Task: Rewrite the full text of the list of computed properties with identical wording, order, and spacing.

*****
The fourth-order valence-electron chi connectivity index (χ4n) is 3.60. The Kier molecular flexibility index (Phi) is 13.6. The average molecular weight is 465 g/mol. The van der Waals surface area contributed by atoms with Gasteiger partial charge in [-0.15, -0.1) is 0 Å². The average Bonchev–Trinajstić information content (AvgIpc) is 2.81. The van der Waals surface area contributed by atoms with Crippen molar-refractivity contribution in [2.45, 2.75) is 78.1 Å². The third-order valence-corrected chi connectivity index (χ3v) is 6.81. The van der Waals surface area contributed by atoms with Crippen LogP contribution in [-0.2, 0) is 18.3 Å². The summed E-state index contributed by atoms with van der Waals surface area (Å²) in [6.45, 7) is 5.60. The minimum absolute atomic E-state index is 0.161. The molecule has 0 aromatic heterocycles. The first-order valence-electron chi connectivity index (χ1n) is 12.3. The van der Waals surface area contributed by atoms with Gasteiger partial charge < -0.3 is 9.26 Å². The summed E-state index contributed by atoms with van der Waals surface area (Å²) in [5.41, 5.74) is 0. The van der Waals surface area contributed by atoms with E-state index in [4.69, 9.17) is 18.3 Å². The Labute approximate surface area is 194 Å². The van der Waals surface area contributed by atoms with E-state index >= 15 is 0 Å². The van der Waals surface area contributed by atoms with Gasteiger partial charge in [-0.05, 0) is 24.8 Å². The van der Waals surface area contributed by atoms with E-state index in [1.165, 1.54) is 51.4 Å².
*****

The fourth-order valence-electron chi connectivity index (χ4n) is 3.60. The Kier molecular flexibility index (Phi) is 13.6. The average molecular weight is 465 g/mol. The van der Waals surface area contributed by atoms with Gasteiger partial charge in [-0.15, -0.1) is 0 Å². The average Bonchev–Trinajstić information content (AvgIpc) is 2.81. The van der Waals surface area contributed by atoms with Crippen molar-refractivity contribution in [2.45, 2.75) is 78.1 Å². The third-order valence-corrected chi connectivity index (χ3v) is 6.81. The van der Waals surface area contributed by atoms with Crippen LogP contribution in [-0.2, 0) is 18.3 Å². The summed E-state index contributed by atoms with van der Waals surface area (Å²) in [6.45, 7) is 5.60. The minimum absolute atomic E-state index is 0.161. The molecule has 0 aromatic heterocycles. The first-order valence-electron chi connectivity index (χ1n) is 12.3. The van der Waals surface area contributed by atoms with Gasteiger partial charge < -0.3 is 9.26 Å². The summed E-state index contributed by atoms with van der Waals surface area (Å²) in [5.41, 5.74) is 0. The van der Waals surface area contributed by atoms with E-state index in [4.69, 9.17) is 18.3 Å². The Labute approximate surface area is 194 Å². The van der Waals surface area contributed by atoms with E-state index >= 15 is 0 Å². The van der Waals surface area contributed by atoms with Gasteiger partial charge in [-0.05, 0) is 24.8 Å². The van der Waals surface area contributed by atoms with E-state index in [1.165, 1.54) is 51.4 Å².